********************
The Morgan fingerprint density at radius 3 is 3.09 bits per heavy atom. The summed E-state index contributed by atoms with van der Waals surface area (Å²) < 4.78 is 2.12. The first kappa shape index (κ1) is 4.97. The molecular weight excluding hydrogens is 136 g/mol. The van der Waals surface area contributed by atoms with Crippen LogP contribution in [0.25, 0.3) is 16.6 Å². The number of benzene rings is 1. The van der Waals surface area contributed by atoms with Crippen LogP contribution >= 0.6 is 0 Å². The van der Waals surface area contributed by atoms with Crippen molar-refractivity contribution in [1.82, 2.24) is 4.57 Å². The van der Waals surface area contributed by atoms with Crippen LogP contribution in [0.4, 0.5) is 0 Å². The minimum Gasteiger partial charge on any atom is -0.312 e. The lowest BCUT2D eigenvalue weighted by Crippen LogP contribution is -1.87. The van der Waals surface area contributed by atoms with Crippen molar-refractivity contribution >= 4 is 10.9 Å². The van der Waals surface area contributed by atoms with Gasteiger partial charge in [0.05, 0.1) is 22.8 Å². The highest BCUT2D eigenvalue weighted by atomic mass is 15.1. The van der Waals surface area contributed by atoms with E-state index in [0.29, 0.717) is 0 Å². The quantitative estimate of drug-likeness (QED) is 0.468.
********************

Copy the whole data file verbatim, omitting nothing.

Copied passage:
The Morgan fingerprint density at radius 3 is 3.09 bits per heavy atom. The summed E-state index contributed by atoms with van der Waals surface area (Å²) < 4.78 is 2.12. The first kappa shape index (κ1) is 4.97. The molecular weight excluding hydrogens is 136 g/mol. The van der Waals surface area contributed by atoms with Crippen LogP contribution in [0.25, 0.3) is 16.6 Å². The number of benzene rings is 1. The van der Waals surface area contributed by atoms with Crippen LogP contribution >= 0.6 is 0 Å². The van der Waals surface area contributed by atoms with Crippen molar-refractivity contribution in [1.82, 2.24) is 4.57 Å². The van der Waals surface area contributed by atoms with Crippen LogP contribution in [0.4, 0.5) is 0 Å². The minimum Gasteiger partial charge on any atom is -0.312 e. The lowest BCUT2D eigenvalue weighted by Crippen LogP contribution is -1.87. The van der Waals surface area contributed by atoms with Crippen molar-refractivity contribution >= 4 is 10.9 Å². The van der Waals surface area contributed by atoms with Gasteiger partial charge in [0.05, 0.1) is 22.8 Å². The highest BCUT2D eigenvalue weighted by atomic mass is 15.1. The van der Waals surface area contributed by atoms with E-state index in [0.29, 0.717) is 0 Å². The quantitative estimate of drug-likeness (QED) is 0.468.